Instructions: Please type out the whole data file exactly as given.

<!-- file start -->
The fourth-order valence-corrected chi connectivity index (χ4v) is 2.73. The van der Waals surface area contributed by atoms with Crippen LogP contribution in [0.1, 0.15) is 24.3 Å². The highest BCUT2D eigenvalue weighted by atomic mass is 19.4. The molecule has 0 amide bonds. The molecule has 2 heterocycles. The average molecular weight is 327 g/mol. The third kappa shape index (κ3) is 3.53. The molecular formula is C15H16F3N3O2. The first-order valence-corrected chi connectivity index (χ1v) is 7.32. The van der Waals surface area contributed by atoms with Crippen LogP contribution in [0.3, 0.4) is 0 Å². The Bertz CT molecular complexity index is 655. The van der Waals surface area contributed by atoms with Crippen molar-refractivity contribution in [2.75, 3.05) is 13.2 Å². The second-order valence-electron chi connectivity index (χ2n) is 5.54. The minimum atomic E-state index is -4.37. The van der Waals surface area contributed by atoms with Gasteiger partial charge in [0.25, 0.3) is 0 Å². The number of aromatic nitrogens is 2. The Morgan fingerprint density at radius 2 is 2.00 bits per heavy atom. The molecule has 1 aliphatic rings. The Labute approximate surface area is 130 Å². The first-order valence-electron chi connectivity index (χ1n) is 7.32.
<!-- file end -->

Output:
The fourth-order valence-corrected chi connectivity index (χ4v) is 2.73. The van der Waals surface area contributed by atoms with Crippen LogP contribution in [0.1, 0.15) is 24.3 Å². The highest BCUT2D eigenvalue weighted by atomic mass is 19.4. The molecule has 0 amide bonds. The molecule has 2 heterocycles. The average molecular weight is 327 g/mol. The third kappa shape index (κ3) is 3.53. The molecular formula is C15H16F3N3O2. The first-order valence-corrected chi connectivity index (χ1v) is 7.32. The van der Waals surface area contributed by atoms with Crippen LogP contribution in [0.3, 0.4) is 0 Å². The Bertz CT molecular complexity index is 655. The van der Waals surface area contributed by atoms with Crippen molar-refractivity contribution in [2.75, 3.05) is 13.2 Å². The second-order valence-electron chi connectivity index (χ2n) is 5.54. The minimum atomic E-state index is -4.37. The van der Waals surface area contributed by atoms with Gasteiger partial charge in [0.25, 0.3) is 0 Å². The number of aromatic nitrogens is 2. The Morgan fingerprint density at radius 2 is 2.00 bits per heavy atom. The molecule has 1 aliphatic rings. The Labute approximate surface area is 130 Å². The first-order valence-electron chi connectivity index (χ1n) is 7.32.